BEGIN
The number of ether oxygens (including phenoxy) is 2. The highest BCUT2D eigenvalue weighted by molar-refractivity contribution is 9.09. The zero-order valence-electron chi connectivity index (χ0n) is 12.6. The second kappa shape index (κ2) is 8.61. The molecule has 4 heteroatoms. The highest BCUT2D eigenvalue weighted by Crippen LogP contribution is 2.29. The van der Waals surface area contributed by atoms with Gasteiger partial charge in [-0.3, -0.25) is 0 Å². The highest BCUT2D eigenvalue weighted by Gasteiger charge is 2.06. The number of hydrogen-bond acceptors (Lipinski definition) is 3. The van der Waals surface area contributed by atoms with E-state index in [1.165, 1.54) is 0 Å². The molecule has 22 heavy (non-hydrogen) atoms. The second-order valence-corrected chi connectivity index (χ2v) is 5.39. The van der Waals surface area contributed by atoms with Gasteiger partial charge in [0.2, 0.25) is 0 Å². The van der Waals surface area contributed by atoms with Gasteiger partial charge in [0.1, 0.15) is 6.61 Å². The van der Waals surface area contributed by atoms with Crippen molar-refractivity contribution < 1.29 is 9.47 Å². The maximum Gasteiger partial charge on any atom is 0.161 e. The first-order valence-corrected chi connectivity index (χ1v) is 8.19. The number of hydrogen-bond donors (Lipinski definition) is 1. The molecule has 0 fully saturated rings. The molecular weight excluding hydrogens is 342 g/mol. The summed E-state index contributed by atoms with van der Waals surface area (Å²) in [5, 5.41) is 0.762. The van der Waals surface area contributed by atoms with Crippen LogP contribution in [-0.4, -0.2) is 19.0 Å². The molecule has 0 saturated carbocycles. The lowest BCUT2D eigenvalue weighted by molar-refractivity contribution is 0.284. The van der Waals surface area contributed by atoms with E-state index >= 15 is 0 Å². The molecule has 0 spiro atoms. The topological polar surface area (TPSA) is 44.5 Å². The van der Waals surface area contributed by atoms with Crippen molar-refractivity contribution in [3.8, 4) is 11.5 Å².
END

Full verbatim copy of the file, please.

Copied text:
The number of ether oxygens (including phenoxy) is 2. The highest BCUT2D eigenvalue weighted by molar-refractivity contribution is 9.09. The zero-order valence-electron chi connectivity index (χ0n) is 12.6. The second kappa shape index (κ2) is 8.61. The molecule has 4 heteroatoms. The highest BCUT2D eigenvalue weighted by Crippen LogP contribution is 2.29. The van der Waals surface area contributed by atoms with Gasteiger partial charge in [-0.3, -0.25) is 0 Å². The highest BCUT2D eigenvalue weighted by Gasteiger charge is 2.06. The number of hydrogen-bond acceptors (Lipinski definition) is 3. The van der Waals surface area contributed by atoms with E-state index in [1.165, 1.54) is 0 Å². The molecule has 22 heavy (non-hydrogen) atoms. The second-order valence-corrected chi connectivity index (χ2v) is 5.39. The van der Waals surface area contributed by atoms with Gasteiger partial charge in [0.2, 0.25) is 0 Å². The van der Waals surface area contributed by atoms with Gasteiger partial charge in [0.1, 0.15) is 6.61 Å². The van der Waals surface area contributed by atoms with Crippen molar-refractivity contribution < 1.29 is 9.47 Å². The maximum Gasteiger partial charge on any atom is 0.161 e. The first-order valence-corrected chi connectivity index (χ1v) is 8.19. The number of hydrogen-bond donors (Lipinski definition) is 1. The molecule has 0 fully saturated rings. The molecular weight excluding hydrogens is 342 g/mol. The summed E-state index contributed by atoms with van der Waals surface area (Å²) in [5, 5.41) is 0.762. The van der Waals surface area contributed by atoms with Crippen LogP contribution in [-0.4, -0.2) is 19.0 Å². The molecule has 0 saturated carbocycles. The lowest BCUT2D eigenvalue weighted by molar-refractivity contribution is 0.284. The van der Waals surface area contributed by atoms with E-state index >= 15 is 0 Å². The molecule has 0 spiro atoms. The topological polar surface area (TPSA) is 44.5 Å². The van der Waals surface area contributed by atoms with Crippen molar-refractivity contribution in [3.8, 4) is 11.5 Å².